Space Out Formalities To Maximize the Flow of Your Party
At a traditional NJ wedding, formalities such as speeches, dances, toasts, dinner, etc., are all front-loaded at the beginning of the reception. In this new environment, the opposite might be better: space them out. Some states and venues are not allowing dancing, and so if you decide to schedule all of your ‘have-to’ traditions at the beginning of your celebration, the last three hours may be awkward, leaving guests with nothing to do except sit at their tables. Staggering toasts or dances might be an excellent way to break up the timeline and give guests something to look forward to later in the night. Let the party breathe and flow naturally, rather than stacking all of the formalities right at the beginning.
Be Flexible with Decisions You Had Previously Locked In
We are in a ‘things change by the day’ kind of situation. Some days things are a little more lax, and other days things become a little more strict. It’s essential to be flexible with the world around you. Another vastly important factor in this new normal is the weather. “Weather permitting” used to be the determiner for an indoor or outdoor ceremony, but now inclement weather could result in an entire date change altogether. Keep these things in mind for outdoor receptions and maybe also work out a rain date with your venue and vendors. The bottom line is: be realistic that things could change and be ready to roll with the punches. As stated by EMG Partner and Executive Event Host, Tom Gambuzza, “Be okay with altering the when and how of the reception if things don’t go as planned. If you get there and have to pivot, it’s okay. You’re still getting married! The result will be the same.”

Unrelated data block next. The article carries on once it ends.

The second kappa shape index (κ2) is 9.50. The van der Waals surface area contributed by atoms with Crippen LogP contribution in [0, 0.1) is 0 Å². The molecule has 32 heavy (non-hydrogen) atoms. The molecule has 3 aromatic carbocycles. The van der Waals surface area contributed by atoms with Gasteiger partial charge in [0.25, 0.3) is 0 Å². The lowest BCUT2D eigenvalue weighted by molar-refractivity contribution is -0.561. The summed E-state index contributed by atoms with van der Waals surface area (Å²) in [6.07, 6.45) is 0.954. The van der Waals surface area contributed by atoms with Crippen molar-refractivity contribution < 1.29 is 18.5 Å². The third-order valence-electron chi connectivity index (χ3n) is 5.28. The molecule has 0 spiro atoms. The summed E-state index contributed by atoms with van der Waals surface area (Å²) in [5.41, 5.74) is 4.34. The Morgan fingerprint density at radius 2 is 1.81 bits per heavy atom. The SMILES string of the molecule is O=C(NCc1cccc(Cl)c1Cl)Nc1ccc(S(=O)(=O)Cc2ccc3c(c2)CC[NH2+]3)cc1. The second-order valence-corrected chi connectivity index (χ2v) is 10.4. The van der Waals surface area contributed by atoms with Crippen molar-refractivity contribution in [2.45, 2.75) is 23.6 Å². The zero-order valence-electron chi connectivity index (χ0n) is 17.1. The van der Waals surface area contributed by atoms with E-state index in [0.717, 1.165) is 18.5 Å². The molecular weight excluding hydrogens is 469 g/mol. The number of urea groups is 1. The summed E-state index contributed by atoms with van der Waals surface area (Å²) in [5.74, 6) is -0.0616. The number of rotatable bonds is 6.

Hudson Heights and the happy couple showing off their custom monogrammed masks after a successful socially distanced wedding.
Keep State/Vendor Policies in Mind